The Greek word that is translated “saint” is hagios. Hagios, and its Hebrew equivalent qadowsh, are usually translated “holy”. In Hebrew thought, if a thing is described as holy, the basic idea is that it is different from other things; it is in some sense set apart. In order to better understand this, let us look at how holy is actually used in the Old Testament.

  • When the regulations regarding the priesthood are being laid down, it is written: They shall be holy to their God (Lev.21:6). The priests were to be different from other men, for they were set apart for a special function.
  • The tithe was the tenth part of all produce which was to be set apart for God, and it is laid down: The tenth shall be holy to the Lord, because it is the Lord’s (Lev.27:30,32). The tithe of produce was different from other usages of food.
  • The central part of the Temple was the Holy Place (Exo.26:33); it was different from all other places.
  • In many of the New Testament letters, the believers are called saints. By virtue of Christ’s perfect sacrifice and their faith in Him, they are set apart for God, or sanctified by his Spirit for His exclusive use and purposes within the body of Christ here on earth.
  • Contrary to the traditions and beliefs of some people, all believers in Jesus are saints, not just a select few. Sainthood is not an achievement, it is a position that we have through faith in Jesus Christ.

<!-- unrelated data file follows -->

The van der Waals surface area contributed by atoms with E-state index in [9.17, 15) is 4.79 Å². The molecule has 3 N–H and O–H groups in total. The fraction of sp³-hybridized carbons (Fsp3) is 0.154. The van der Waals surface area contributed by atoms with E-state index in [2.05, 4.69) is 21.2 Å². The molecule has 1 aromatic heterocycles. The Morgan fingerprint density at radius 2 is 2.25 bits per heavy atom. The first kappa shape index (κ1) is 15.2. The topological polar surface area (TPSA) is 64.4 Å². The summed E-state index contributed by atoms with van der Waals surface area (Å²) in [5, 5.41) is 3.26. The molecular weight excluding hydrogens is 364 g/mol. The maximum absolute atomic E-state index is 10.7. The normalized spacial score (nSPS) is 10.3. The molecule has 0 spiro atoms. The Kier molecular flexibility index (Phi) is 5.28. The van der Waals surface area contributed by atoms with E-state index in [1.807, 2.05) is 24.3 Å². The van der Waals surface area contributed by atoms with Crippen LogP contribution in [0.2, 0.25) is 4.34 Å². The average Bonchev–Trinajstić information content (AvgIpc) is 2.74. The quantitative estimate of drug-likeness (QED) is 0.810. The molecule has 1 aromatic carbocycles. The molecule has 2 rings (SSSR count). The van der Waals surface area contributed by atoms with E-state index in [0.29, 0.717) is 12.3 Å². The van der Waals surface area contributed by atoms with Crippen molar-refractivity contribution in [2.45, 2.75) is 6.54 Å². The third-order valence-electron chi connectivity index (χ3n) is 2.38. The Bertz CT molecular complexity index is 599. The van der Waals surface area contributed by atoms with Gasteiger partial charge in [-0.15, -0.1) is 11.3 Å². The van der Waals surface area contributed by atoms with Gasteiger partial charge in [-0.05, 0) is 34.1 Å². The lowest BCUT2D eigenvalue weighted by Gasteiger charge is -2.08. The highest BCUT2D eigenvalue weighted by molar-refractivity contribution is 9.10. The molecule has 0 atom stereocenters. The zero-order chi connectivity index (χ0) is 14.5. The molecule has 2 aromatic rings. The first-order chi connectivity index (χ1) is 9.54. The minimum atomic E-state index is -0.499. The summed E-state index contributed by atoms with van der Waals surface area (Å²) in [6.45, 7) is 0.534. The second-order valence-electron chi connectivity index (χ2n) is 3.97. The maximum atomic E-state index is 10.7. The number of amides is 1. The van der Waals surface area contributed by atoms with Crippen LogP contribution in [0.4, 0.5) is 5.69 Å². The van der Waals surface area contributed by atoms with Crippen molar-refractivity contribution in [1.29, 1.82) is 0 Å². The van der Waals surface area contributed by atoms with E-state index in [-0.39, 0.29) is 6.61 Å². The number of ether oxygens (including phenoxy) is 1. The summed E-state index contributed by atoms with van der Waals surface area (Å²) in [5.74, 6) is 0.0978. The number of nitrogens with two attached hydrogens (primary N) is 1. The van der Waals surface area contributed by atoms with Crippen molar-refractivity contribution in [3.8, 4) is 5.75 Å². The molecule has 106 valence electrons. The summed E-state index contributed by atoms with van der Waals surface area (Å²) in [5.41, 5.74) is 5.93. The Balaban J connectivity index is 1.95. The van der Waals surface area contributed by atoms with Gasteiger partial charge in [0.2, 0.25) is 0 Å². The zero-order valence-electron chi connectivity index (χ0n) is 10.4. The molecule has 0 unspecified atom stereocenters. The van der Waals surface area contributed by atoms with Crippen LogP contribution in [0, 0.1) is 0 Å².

• Every Christian is positionally perfect in Christ Jesus, while at the same time, we are conditionally imperfect, and in a life-long phase of being conformed to the image of God.

Note of the two residencies of every believer, our real home is in Christ Jesus; in heavenly places…our apartment is where we get our mail every day. One is permanent, the other is temporary. As we read in Ephesians 2, we are seated in heavenly places in Christ Jesus. But on earth, these saints were living in the city of Ephesus. No one can read Paul’s letters without seeing how often the phrases in Christ, in Christ Jesus, in the Lord occur. In Christ Jesus occurs 48 times, in Christ 34 times, and in the Lord 50 times. Clearly this was for Paul the very essence of Christianity. What did he mean? Marvin R. Vincent says that when Paul spoke of the Christian being in Christ, he meant that the Christian lives in Christ as a bird in the air, a fish in the water, the roots of a tree in the soil. We are in Christ and Christ is in us. He is our Lord and He is our life.